John Wyndham’s book title is slightly ambiguous due to the fact that he invented the word for his book, but it originates from the word “chrysalis”, a stage in the butterfly life cycle. The Chrysalids is a book about the aftermath of a nuclear war, and the struggle of people who are different. The novel follows three main groups, the people of Waknuk, the Fringe people, and the Sealanders. Every group represents a stage in the cycle: caterpillar, chrysalis, and butterfly. The title, The Chrysalids is fitting because of the evolution and differentiation of beliefs between the Waknukians, the Fringe people, and the Sealanders, which in many ways relates to the butterfly life cycle.
Firstly, the Waknukians are in the caterpillar stage of life, because they have very little growth, old fashioned ideas, and are rigid in their beliefs. They have no modern technology, as seen in this quote: ‘Doesn’t he think they were able to fly, like people say?’ I asked. No. That’s silly. If they could’ve, we’d be able to.’ But there are lots of things they could do that we are learning to do again,’ I protested. Not flying.’ She shook her head. ‘Things can either fly, or they can’t, and we can’t,’ she said.
In the novel, they try to imitate the Old People, fearing destruction, even though the people in the past were destroyed by their beliefs. They burn crops and exile deviants in fear that they will corrupt the purity of their people, due to their limited knowledge of the nuclear holocaust in the very beginning. Because of their limited technology, imitation of the past people, and their attitude towards deviations, they are in the caterpillar stage of life.
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Next, the Fringe people are slowly evolving, filling the role of a chrysalis in the life cycle. They are inactive for the most part, staying in the Fringes and only coming out when they’re desperate for supplies. The author remarks on this, saying, Quite a lot of them had guns, whereas the Fringes people had only a few that they had stolen, and depended chiefly on bows, knives, and spears. Nevertheless, the width of their advance made them difficult to deal with. They were better woodsmen and cleverer at hiding themselves than proper human beings so that they were able to press on another fifteen miles before we could contain them and bring them to battle.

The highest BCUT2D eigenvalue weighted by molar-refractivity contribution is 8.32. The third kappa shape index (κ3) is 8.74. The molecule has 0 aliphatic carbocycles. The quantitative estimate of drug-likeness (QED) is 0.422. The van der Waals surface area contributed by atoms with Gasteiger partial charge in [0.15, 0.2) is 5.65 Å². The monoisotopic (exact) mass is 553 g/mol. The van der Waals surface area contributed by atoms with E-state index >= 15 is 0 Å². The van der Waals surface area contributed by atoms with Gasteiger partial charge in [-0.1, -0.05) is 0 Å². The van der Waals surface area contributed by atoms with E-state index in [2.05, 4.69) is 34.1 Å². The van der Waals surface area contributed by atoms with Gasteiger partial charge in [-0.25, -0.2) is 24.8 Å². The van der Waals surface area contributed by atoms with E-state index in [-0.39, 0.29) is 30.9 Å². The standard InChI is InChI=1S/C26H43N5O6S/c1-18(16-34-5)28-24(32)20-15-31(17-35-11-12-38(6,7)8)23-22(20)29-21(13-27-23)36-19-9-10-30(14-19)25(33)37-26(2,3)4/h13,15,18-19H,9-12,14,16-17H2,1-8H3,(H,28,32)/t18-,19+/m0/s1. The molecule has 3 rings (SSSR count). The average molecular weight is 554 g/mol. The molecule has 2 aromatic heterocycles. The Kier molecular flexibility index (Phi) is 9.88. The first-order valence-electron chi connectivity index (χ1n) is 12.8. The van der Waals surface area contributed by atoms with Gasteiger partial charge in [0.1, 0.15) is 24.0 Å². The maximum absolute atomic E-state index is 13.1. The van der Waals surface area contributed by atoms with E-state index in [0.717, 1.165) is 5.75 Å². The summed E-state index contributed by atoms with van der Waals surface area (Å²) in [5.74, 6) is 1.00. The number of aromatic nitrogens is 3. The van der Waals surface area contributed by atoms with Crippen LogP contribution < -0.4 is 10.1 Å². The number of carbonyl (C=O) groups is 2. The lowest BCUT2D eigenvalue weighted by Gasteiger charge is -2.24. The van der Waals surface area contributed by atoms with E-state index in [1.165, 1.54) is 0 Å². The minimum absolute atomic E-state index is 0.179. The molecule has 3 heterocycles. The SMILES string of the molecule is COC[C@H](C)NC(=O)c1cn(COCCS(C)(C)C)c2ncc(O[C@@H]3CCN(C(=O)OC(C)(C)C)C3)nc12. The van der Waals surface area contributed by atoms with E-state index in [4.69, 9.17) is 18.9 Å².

They live primitively, having very little because they were driven out of Waknuk. Most of them have progressed ideas but very little action taken in spite. As the title suggests, the Fringe people are in an inactive and sheltered state of beliefs, because of a lack of resources, a proper home, and willpower to act on ideas. Finally, Sealanders are the most evolved and conscious of the three groups, therefore they are the butterfly stage of life in The Chrysalids. They have new technology, as shown in this quote: “Small boats, some with coloured sails, and some with none, were making for the harbour already dotted with craft. Clustered along the shore, and thinning as it stretched back towards the hills, lay the city with its white houses embedded among green parks and gardens. I could even make out the tiny vehicles sliding along the wide, tree-bordered avenues. A little inland, beside a square of green, a bright light was blinking from a tower and a fish-shaped machine was floating to the ground”.
They’ve grown and become more powerful, making their country advance and resemble something like before the nuclear war. They have also accepted and embraced their abilities, making their society more connected to each other, and in many ways, superior. Due to this, the Sealanders are the more superior group in the novel, taking the roles of a butterfly in the life cycle. The main groups of the novel represent the stages of life in a butterfly’s life cycle, making the book title of The Chrysalids relevant.